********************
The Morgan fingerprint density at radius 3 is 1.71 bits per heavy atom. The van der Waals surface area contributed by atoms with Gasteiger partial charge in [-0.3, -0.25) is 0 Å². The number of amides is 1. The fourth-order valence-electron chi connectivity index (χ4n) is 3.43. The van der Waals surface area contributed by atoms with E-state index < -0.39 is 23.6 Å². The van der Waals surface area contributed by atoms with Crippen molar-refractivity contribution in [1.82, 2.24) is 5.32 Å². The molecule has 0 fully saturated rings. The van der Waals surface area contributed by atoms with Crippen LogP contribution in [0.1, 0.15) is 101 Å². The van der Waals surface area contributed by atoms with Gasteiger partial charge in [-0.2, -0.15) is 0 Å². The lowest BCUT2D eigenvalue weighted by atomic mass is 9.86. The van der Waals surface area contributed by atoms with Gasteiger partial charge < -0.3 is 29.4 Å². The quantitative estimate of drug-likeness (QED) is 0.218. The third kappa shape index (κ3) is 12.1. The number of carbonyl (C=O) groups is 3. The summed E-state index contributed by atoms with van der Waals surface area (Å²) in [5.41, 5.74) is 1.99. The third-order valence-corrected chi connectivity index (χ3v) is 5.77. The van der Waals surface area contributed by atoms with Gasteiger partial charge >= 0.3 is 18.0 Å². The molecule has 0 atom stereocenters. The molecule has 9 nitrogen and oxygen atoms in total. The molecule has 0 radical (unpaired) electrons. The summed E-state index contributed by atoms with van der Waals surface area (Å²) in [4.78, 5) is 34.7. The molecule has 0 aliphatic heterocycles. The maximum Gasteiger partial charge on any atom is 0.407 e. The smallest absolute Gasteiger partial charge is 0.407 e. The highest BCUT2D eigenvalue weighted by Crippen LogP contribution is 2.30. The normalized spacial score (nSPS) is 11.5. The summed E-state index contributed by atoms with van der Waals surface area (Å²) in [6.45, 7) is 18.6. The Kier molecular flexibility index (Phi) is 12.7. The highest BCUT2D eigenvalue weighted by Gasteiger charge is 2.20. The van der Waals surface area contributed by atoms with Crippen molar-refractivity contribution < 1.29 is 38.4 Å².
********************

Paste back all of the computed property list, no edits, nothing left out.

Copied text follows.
The Morgan fingerprint density at radius 3 is 1.71 bits per heavy atom. The van der Waals surface area contributed by atoms with Gasteiger partial charge in [-0.3, -0.25) is 0 Å². The number of amides is 1. The fourth-order valence-electron chi connectivity index (χ4n) is 3.43. The van der Waals surface area contributed by atoms with E-state index < -0.39 is 23.6 Å². The van der Waals surface area contributed by atoms with Crippen molar-refractivity contribution in [1.82, 2.24) is 5.32 Å². The molecule has 0 fully saturated rings. The van der Waals surface area contributed by atoms with Crippen LogP contribution in [0.1, 0.15) is 101 Å². The van der Waals surface area contributed by atoms with Gasteiger partial charge in [-0.2, -0.15) is 0 Å². The lowest BCUT2D eigenvalue weighted by atomic mass is 9.86. The van der Waals surface area contributed by atoms with Gasteiger partial charge < -0.3 is 29.4 Å². The quantitative estimate of drug-likeness (QED) is 0.218. The third kappa shape index (κ3) is 12.1. The number of carbonyl (C=O) groups is 3. The summed E-state index contributed by atoms with van der Waals surface area (Å²) in [5.41, 5.74) is 1.99. The third-order valence-corrected chi connectivity index (χ3v) is 5.77. The van der Waals surface area contributed by atoms with Gasteiger partial charge >= 0.3 is 18.0 Å². The molecule has 0 atom stereocenters. The molecule has 9 nitrogen and oxygen atoms in total. The molecule has 0 radical (unpaired) electrons. The summed E-state index contributed by atoms with van der Waals surface area (Å²) in [4.78, 5) is 34.7. The molecule has 0 aliphatic heterocycles. The maximum Gasteiger partial charge on any atom is 0.407 e. The smallest absolute Gasteiger partial charge is 0.407 e. The highest BCUT2D eigenvalue weighted by Crippen LogP contribution is 2.30. The normalized spacial score (nSPS) is 11.5. The summed E-state index contributed by atoms with van der Waals surface area (Å²) in [6.45, 7) is 18.6. The Kier molecular flexibility index (Phi) is 12.7. The highest BCUT2D eigenvalue weighted by Gasteiger charge is 2.20. The van der Waals surface area contributed by atoms with Crippen molar-refractivity contribution < 1.29 is 38.4 Å².